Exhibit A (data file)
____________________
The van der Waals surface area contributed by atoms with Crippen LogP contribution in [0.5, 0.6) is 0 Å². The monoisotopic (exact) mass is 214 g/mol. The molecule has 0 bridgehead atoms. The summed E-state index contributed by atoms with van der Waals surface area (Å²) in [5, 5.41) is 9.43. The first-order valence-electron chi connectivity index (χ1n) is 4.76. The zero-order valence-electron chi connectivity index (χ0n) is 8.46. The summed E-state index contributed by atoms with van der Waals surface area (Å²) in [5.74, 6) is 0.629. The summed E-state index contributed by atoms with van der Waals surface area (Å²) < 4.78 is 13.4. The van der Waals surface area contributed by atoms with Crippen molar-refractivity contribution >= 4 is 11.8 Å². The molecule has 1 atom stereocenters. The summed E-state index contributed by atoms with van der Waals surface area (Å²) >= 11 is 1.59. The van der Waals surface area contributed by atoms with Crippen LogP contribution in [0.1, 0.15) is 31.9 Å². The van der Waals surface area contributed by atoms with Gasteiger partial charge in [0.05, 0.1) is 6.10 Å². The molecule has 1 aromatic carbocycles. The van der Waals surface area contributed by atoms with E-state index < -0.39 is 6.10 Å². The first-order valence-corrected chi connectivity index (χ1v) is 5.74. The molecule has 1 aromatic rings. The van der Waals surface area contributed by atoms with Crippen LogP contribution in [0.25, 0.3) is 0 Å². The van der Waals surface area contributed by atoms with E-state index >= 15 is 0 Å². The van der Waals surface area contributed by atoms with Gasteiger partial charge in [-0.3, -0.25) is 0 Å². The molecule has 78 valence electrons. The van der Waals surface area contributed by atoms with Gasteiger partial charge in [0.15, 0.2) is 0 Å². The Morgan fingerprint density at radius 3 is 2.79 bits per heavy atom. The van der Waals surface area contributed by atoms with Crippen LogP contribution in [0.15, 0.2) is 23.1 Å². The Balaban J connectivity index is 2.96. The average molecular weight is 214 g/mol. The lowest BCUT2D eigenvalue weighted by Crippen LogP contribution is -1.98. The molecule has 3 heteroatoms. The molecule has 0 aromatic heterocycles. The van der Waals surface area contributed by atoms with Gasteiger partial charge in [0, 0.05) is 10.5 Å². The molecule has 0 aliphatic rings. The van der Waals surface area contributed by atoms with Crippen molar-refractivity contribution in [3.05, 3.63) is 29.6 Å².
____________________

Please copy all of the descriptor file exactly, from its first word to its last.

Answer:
The van der Waals surface area contributed by atoms with Crippen LogP contribution in [0.5, 0.6) is 0 Å². The monoisotopic (exact) mass is 214 g/mol. The molecule has 0 bridgehead atoms. The summed E-state index contributed by atoms with van der Waals surface area (Å²) in [5, 5.41) is 9.43. The first-order valence-electron chi connectivity index (χ1n) is 4.76. The zero-order valence-electron chi connectivity index (χ0n) is 8.46. The summed E-state index contributed by atoms with van der Waals surface area (Å²) in [5.74, 6) is 0.629. The summed E-state index contributed by atoms with van der Waals surface area (Å²) < 4.78 is 13.4. The van der Waals surface area contributed by atoms with Crippen molar-refractivity contribution >= 4 is 11.8 Å². The molecule has 1 atom stereocenters. The summed E-state index contributed by atoms with van der Waals surface area (Å²) >= 11 is 1.59. The van der Waals surface area contributed by atoms with Crippen LogP contribution in [0.1, 0.15) is 31.9 Å². The van der Waals surface area contributed by atoms with Gasteiger partial charge in [0.05, 0.1) is 6.10 Å². The molecule has 1 aromatic carbocycles. The van der Waals surface area contributed by atoms with E-state index < -0.39 is 6.10 Å². The first-order valence-corrected chi connectivity index (χ1v) is 5.74. The molecule has 1 aromatic rings. The van der Waals surface area contributed by atoms with Crippen LogP contribution in [0.25, 0.3) is 0 Å². The van der Waals surface area contributed by atoms with E-state index >= 15 is 0 Å². The van der Waals surface area contributed by atoms with Gasteiger partial charge in [-0.3, -0.25) is 0 Å². The molecule has 78 valence electrons. The van der Waals surface area contributed by atoms with Gasteiger partial charge in [0.15, 0.2) is 0 Å². The Morgan fingerprint density at radius 3 is 2.79 bits per heavy atom. The van der Waals surface area contributed by atoms with Crippen LogP contribution in [0.15, 0.2) is 23.1 Å². The Balaban J connectivity index is 2.96. The average molecular weight is 214 g/mol. The lowest BCUT2D eigenvalue weighted by Crippen LogP contribution is -1.98. The molecule has 3 heteroatoms. The molecule has 0 aromatic heterocycles. The van der Waals surface area contributed by atoms with Gasteiger partial charge in [0, 0.05) is 10.5 Å². The molecule has 0 aliphatic rings. The van der Waals surface area contributed by atoms with Crippen molar-refractivity contribution in [3.05, 3.63) is 29.6 Å².